Leo: Yes, but those were a very small part of our income.
ES: Do you think any spaces like this can make money?
Leo: I think most spaces like this lose money, or maybe break even. They need to have some other work for survival. If the space were bigger, you could have more people, but this exposes you to more risk. You would need to get an official license, and you would need to fix a lot of things in the space. Most places are not allowed to set up a stage. In Hong Kong if you set up a space for performing music you need the Places of Public Entertainment Licence.7 Then you need separate Restaurant and Liquor Licences to sell food and alcohol, and another licence if you are live broadcasting.8 Getting all these licenses makes things much more complicated; you need to go to the police office and get their approval. If you apply for all of these licenses, they will come to check the space. They will say you need the door to be a particular size, of a certain type, the air conditioning needs to be a certain way, you can’t use this type of curtain – there are many, many special things to fix. All of which cost money. A small space is more controllable, easier to manage.
ES: I feel like Hong Kong lacks small spaces like SAAL, but I think they are very important. Of course, as we’ve discussed, there’s the issue of whether a small space can make enough money, but institutional support often only goes to the larger spaces which might be more visible but then they don’t seem to be receptive to experimental performance. So I think scenes need a range of different sizes of space.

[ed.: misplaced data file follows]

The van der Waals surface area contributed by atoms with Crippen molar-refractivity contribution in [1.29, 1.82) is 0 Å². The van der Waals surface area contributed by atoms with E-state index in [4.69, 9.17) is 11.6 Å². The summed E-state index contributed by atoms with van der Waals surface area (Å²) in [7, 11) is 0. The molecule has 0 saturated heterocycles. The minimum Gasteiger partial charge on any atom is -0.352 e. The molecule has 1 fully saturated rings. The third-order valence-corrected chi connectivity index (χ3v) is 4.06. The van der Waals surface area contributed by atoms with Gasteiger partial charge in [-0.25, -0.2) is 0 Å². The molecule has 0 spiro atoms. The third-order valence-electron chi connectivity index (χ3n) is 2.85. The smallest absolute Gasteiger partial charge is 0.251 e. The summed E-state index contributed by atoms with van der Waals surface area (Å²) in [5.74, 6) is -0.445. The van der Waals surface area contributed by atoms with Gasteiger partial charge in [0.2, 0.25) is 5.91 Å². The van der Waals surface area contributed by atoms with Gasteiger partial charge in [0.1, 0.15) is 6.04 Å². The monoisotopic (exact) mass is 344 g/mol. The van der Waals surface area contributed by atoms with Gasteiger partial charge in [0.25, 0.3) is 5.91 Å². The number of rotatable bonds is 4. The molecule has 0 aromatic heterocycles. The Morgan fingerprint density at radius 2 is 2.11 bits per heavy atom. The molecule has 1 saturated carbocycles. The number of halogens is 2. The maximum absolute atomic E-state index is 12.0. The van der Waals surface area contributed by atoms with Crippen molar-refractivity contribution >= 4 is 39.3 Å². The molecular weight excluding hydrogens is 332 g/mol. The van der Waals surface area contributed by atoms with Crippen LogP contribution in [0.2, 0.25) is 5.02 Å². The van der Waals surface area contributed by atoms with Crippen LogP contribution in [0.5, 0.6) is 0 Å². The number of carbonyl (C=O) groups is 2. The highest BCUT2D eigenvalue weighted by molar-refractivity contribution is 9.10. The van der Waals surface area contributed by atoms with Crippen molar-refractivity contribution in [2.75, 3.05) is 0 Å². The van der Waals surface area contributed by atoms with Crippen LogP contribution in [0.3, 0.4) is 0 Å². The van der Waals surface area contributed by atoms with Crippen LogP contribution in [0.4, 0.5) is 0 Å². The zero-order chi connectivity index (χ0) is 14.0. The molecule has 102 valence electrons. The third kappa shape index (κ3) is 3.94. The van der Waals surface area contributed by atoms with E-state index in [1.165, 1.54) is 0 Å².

Leo: The world needs a lot of different spaces. The small spaces are good for musicians to try things out. If they jump straight to the big spaces, they can’t handle it.
William: And no one will know about them and no people will come.
Leo: In SAAL we let them try things out, they could learn by trial and error with a small audience here. Sometimes a band will come in and ask how to set up the pop screen, where to stick this plug, they may only have a jack cable, they don’t have this kind of XL jack, or things like this. They don’t know how to use the equipment and the space, so they need to learn in a small space first.
William: They also need to learn how to cooperate with each other on the stage, not just in their band room. The sound is different in each case, totally different.
Leo: When they stand on stage, the technical side of things, the skills necessary, and the way they perform are totally different from in a band room, a studio, or even when they busk on the street. You need some space to learn this, and I think SAAL let them learn how to work on the stage – not just how to perform, but how to cooperate with the technical setup, the sound engineer, and between themselves as a band.
SAAL on hiatus
ES: Can we talk about the why you stopped organising events at SAAL?
Leo: There were a lot of social problems in Hong Kong in 2019 and we stopped around the middle of that year.9
One afternoon two people came in who said they were police and were checking all the tenants in the building. I invited them in, and they commented that we didn’t look like an office (we were listed as being an office). But I insisted that that was what we were. After that visit I suggested to the others that maybe we should stop organising events and take a rest. After that we just took it day by day.
William: “Day by day” – this is never ending with COVID-19!
Leo: We stopped all the events and built a room where the stage was.
William: We rented it to a film-making crew where they do post-production and use it for storage.